Matthew shot up from a Category 1 to a Category 5 hurricane in one day
It stayed a Category 4 or 5 hurricane longer than all Atlantic hurricanes from the past eight years combined
Record flooding. Hundreds of deaths. A hurricane so unusual, even forecasters were astonished.
Hurricane Matthew shattered several records during its deadly march through the Caribbean and up the southeast US coast.
Here’s what we’ve learned about the extraordinary storm and the catastrophe it left behind:
“Matthew is the longest-lasting Category 4 or 5 hurricane in the month of October since record-keeping began” more than 50 years ago, CNN meteorologist Allison Chinchar said.
That means Matthew hurled maximum sustained winds of at least 130 mph for more than four days straight. That’s unusual in October because the water is typically cooler.
“The reason it lasted for so long is because it avoided as much land for as long as it possibly could,” Chinchar said.
“Elevation is normally a good storm killer. The fact that it never made a big landfall on a big landmass or on high elevation is why it maintained intensity.”
Hundreds of deaths
Matthew annihilated Haiti, a country that really couldn’t take another deadly disaster. At least 60,000 people were still living in makeshift homes after the catastrophic 2010 earthquake that killed more than 200,000 people.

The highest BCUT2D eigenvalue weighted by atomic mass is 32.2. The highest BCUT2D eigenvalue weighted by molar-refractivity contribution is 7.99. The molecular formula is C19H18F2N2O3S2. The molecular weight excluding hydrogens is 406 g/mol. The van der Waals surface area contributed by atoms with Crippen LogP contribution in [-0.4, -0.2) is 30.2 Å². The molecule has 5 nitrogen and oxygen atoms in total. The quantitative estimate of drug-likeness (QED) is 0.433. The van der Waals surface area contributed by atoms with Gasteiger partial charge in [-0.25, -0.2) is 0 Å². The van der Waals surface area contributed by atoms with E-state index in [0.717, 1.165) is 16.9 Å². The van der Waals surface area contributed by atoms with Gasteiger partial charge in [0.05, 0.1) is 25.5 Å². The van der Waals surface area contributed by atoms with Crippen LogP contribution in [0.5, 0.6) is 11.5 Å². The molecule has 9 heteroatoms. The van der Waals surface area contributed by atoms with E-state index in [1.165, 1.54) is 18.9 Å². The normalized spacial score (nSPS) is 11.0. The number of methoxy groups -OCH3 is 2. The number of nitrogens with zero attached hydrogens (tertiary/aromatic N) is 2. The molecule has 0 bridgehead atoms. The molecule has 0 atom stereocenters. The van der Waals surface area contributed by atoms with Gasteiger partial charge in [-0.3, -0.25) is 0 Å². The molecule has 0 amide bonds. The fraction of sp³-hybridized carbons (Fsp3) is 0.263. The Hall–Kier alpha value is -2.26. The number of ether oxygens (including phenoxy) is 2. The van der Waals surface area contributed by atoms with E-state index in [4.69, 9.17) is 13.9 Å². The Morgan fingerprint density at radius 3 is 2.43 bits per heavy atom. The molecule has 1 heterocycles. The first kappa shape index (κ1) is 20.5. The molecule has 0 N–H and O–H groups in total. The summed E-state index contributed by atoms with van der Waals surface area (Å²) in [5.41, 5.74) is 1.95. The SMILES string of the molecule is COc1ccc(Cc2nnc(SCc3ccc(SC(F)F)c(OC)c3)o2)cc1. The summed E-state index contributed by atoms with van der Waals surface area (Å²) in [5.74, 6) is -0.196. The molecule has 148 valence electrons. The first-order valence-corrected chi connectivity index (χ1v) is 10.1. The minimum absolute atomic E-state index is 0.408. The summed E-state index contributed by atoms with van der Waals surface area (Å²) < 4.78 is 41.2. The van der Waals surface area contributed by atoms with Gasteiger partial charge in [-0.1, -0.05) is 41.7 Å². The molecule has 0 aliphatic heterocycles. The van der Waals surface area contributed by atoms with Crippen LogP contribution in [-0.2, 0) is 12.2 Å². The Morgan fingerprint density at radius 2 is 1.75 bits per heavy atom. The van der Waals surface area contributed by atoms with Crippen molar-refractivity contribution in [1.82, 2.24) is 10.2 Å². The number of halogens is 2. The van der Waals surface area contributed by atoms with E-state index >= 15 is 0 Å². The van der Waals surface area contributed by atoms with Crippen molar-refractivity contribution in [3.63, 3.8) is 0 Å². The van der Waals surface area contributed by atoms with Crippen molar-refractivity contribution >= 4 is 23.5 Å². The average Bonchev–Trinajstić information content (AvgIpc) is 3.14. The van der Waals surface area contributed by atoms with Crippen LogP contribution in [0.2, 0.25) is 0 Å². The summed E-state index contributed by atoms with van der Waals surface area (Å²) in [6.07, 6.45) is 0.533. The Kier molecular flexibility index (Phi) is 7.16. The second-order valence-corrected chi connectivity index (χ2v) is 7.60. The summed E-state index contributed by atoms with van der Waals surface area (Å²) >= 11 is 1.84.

The hurricane killed at least 300 people there, said Paul Altidor, Haitian ambassador to the United States.
“We expect, unfortunately, that number to rise a little bit as we begin to access communities, regions that were inaccessible because of the roads, because of the bridges that fell due to the hurricane,” Altidor said.
Others report much higher death tolls. Reuters said more than 800 people died in Haiti, citing local civil protection officials.
Adding to the catastrophe: A bridge collapsed and severed National Route 2, the main road between the capital and Haiti’s devastated southern peninsula.
Matthew also killed at least 15 people in the United States: seven in North Carolina, four in Florida, three in Georgia and one in South Carolina.
It also claimed the lives of four people in the Dominican Republic and a teenage boy in St. Vincent and the Grenadines.
A freakishly rapid intensification